The six-story Morgan Mail Building along the northern perimeter is a high-collision site for birds, with collisions peaking in mid May. The first two stories of the building have featureless concrete walls, while the upper four stories are 75% covered with reflective glass panels installed over the concrete wall to give the appearance of windows. A study in the spring and autumn of 2005 and 2006 collected the corpses of many migratory birds that had collided with the windows of the six-story USPS building, deceived by the reflections of the greenery in the park. It seemed that the birds generally had adequate stores of fat (energy), and it was not clear whether they were stopping in Chelsea Park to replenish their energy or as a reaction to the inhospitable and unfamiliar city landscape. About 80% of collisions are fatal, with most collisions occurring during the day. Most are found along the southeast perimeter, where there are most trees, while relatively few are found along the playing field perimeter. This suggests that the reflections of trees in the glass panels are a major factor.
The park is one of nine New York City parks with monuments to local heroes of World War I (1914–18). The Chelsea Park Memorial, also known as the Doughboy Statue, is a granite stele 14 feet (4.3 m) tall fronted by a plinth supporting a bronze statue of an American soldier. ("Doughboy" is a slang term for an infantryman that was widely used in World War I.) The plinth bears the inscription: "To the Soldiers and Sailors of Chelsea World War 1914–1918". The monument is surrounded by cobblestone. It stands in front of the more recently built Health Center.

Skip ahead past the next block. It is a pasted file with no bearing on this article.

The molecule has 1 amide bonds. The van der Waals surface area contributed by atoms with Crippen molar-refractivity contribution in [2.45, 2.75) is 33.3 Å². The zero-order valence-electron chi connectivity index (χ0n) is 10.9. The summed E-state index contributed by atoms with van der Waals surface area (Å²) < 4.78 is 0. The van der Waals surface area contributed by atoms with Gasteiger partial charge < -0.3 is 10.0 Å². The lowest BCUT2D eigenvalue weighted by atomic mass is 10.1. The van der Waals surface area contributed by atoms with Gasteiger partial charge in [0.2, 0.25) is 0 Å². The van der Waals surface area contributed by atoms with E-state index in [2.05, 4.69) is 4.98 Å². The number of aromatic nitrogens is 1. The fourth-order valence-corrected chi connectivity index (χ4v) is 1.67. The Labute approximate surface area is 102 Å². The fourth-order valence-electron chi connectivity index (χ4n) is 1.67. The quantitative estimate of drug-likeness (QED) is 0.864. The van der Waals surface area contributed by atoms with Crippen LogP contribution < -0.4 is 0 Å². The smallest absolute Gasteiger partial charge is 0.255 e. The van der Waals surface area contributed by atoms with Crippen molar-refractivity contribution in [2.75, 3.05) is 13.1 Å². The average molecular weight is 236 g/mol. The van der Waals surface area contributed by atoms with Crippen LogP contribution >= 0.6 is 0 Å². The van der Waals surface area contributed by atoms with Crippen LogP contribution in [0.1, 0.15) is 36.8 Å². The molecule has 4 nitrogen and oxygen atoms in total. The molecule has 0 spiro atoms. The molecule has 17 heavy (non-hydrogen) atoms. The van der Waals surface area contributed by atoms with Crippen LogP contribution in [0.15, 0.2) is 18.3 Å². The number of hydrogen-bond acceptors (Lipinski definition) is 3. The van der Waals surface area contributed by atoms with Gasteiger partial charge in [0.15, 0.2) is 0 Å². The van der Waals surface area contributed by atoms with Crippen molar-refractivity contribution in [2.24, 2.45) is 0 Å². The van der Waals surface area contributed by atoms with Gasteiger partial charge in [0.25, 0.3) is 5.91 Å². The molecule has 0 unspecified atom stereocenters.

The memorial was designed by the architect Charles Rollinson Lamb (1860–1942). The statue was created by the French-born sculptor Philip Martiny (1858–1927) and cast by the Roman Bronze Works foundry of New York. The soldier holds a rifle and has a flag draped over his shoulders. He strikes a commanding pose, defying the enemy. The city's Art Commission, chaired by sculptor Robert Aitken, rejected Martiny's first submission in which the doughboy's pose was less dynamic. Martiny used the same model for the doughboy as he did for his next statue of a soldier, in Greenwich Village. The soldier's aggressive pose is exactly the same as in Martiny's poster for the propaganda film Under Four Flags (1918).
Also in front of the District Health Center there are two memorial gate posts that were commissioned by the Horatio Seymour Tammany Club and installed in 1926. They commemorate the former borough president Frank L Dowling, the municipal civic court leader Frank J. Goodwin and the New York State Democratic Committee member William L. Kavanagh.